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I’ve been wanting to make a dollhouse for my daughter for a long time. Victorian dollhouses are as beautiful as they are expensive. At the same time I did not want anything that take up half of her room, which is already narrow, nor did I want anything that visually made the room look messy.

That’s when I had a vision of a very tall house that I could turn and lean against the wall, hiding the messy little furnitures. Ha! A Dutch Canal (Doll)house!

I searched websites looking at buying one, new or secondhand, but no luck. So I decided to go to Ikea and see if they had any pieces I could use as a base for the dollhouse.

That’s when I found the Eket Unit System. I took my daughter so she could choose her favourite colour. The light blue, she said! Assembly is with one click only. Great!

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I bought three modules of 35 x 35 x 25cm.

Next Stop: a DIY warehouse. I needed to create the front of the house. A 6mm tick plywood board, 131 x 38cm. I bought two pieces, one reserve just in case I made a mistake.

We set up the Eket Unit but left out the back part. These we will use to create the roof.

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With the plywood board on the floor, I first marked with a rule and pencil the three squares 35 x 35 cm to know the exact position of the three Eket Units. Then I drew the rectangles that are the windows, the door and the silhouette of the roof.

Here is the point where you can create your own design, make a curvy roof, maybe? Six windows?

This is where you put your husband to work! Thank you! Let’s cut the wood!

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After that you have to sand the edges, so everything is very smooth.

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Let’s then glue the modules with double-sided tape and wooden glue.

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Look at the little house! How exciting is it to see a project taking shape!

The Rounded window at the top, we did with utility knife because we did not have the right tool for this. It worked well but you need patience. It takes a while.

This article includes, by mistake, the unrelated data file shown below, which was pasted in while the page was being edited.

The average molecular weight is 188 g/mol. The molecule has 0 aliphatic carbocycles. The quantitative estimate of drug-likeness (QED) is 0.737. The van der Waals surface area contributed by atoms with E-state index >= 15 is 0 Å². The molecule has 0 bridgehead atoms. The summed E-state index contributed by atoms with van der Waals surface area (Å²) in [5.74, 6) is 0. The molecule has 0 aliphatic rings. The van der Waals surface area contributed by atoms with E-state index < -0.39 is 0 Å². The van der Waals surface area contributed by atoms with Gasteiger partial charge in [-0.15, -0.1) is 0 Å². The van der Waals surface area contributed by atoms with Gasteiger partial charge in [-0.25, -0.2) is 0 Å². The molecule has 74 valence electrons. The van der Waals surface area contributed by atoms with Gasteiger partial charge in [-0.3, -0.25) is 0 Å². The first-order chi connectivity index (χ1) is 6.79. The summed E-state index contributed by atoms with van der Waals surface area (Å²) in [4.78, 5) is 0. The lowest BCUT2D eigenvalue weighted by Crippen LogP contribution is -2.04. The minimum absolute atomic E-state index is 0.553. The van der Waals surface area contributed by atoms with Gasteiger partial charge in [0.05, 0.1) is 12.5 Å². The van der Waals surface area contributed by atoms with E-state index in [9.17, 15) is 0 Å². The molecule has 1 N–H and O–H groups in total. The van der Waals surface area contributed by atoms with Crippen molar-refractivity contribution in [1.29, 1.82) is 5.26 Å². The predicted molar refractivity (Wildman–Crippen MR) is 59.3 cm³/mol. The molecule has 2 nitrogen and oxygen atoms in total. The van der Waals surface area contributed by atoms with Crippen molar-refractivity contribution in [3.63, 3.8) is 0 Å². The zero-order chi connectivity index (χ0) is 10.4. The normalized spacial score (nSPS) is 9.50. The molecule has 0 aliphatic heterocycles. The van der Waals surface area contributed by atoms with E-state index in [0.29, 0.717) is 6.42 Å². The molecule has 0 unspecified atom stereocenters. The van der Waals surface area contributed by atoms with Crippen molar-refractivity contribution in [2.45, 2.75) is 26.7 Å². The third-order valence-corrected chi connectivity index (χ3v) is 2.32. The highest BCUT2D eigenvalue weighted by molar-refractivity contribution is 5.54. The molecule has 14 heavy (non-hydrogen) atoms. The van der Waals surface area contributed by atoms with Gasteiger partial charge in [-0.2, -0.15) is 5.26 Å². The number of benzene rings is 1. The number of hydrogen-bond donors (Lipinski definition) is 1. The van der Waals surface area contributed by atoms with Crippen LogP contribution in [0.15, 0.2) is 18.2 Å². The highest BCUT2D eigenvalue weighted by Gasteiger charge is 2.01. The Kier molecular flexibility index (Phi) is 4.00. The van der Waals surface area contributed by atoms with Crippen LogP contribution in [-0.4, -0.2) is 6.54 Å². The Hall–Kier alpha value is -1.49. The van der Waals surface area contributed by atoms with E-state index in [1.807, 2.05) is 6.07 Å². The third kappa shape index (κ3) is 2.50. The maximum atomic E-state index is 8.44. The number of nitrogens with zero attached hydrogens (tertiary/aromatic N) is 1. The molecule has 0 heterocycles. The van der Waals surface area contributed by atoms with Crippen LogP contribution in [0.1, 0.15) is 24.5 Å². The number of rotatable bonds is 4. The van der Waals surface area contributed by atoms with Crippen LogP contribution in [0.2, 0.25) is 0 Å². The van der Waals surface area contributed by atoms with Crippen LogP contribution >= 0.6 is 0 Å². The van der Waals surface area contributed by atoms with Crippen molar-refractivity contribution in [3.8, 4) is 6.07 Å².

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In fact, before you glue the front of the house with your EKET Units, you will need to prime and paint it, both sides. I took a piece of the Eket Unit to the DIY Shop to find paint that matches the original colour of the Unit. Luckily they had the right tone of blue without having to customise anything (much cheaper!).

For anyone living in the Netherlands, the one I bought was the water base Grijsblauw 1008 from Flexa. I’m sure other brands will do the same job, so go ahead and find it or choose any other colour you love.

Let’s go back to that part of the Eket Unit (the back wooden sheets) that I said not to use because now we will make the roof of the dollhouse.

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Cut two squares of 24.5 x 24.5 cm.

Lay the house down and glue these two pieces together making a triangular prism shape. If necessary, score objects so that the wooden sheets do not move. Leave it overnight to dry.

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The Dutch Canal Dollhouse is ready to play with!

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And as far as that spare plywood board goes – I’m considering creating a second house, with a different shaped roof, so we can store our kids’ books as well and make the Kids’ room look super cool.

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I hope you like it ! If yeas, leave a comment! ;)